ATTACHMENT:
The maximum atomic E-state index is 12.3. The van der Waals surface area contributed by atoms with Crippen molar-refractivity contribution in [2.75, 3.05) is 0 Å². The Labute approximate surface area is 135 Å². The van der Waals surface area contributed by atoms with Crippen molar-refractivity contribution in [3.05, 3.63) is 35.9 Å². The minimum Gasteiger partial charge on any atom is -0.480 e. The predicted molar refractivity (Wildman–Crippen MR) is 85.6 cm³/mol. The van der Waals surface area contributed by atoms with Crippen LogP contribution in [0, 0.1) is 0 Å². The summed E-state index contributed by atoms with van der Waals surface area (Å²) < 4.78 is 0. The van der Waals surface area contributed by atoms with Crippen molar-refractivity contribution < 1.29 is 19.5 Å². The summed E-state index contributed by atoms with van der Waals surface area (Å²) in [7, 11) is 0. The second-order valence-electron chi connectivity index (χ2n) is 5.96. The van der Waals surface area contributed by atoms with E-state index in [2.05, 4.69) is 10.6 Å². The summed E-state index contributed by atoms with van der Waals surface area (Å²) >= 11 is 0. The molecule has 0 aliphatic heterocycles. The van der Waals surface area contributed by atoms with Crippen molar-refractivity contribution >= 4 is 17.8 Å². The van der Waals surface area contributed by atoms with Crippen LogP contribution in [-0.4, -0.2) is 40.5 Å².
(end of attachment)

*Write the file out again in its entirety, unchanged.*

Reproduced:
The maximum atomic E-state index is 12.3. The van der Waals surface area contributed by atoms with Crippen molar-refractivity contribution in [2.75, 3.05) is 0 Å². The Labute approximate surface area is 135 Å². The van der Waals surface area contributed by atoms with Crippen molar-refractivity contribution in [3.05, 3.63) is 35.9 Å². The minimum Gasteiger partial charge on any atom is -0.480 e. The predicted molar refractivity (Wildman–Crippen MR) is 85.6 cm³/mol. The van der Waals surface area contributed by atoms with Crippen LogP contribution in [0, 0.1) is 0 Å². The summed E-state index contributed by atoms with van der Waals surface area (Å²) < 4.78 is 0. The van der Waals surface area contributed by atoms with Crippen molar-refractivity contribution < 1.29 is 19.5 Å². The summed E-state index contributed by atoms with van der Waals surface area (Å²) in [7, 11) is 0. The second-order valence-electron chi connectivity index (χ2n) is 5.96. The van der Waals surface area contributed by atoms with E-state index in [2.05, 4.69) is 10.6 Å². The summed E-state index contributed by atoms with van der Waals surface area (Å²) >= 11 is 0. The molecule has 0 aliphatic heterocycles. The van der Waals surface area contributed by atoms with Crippen molar-refractivity contribution >= 4 is 17.8 Å². The van der Waals surface area contributed by atoms with Crippen LogP contribution in [-0.4, -0.2) is 40.5 Å².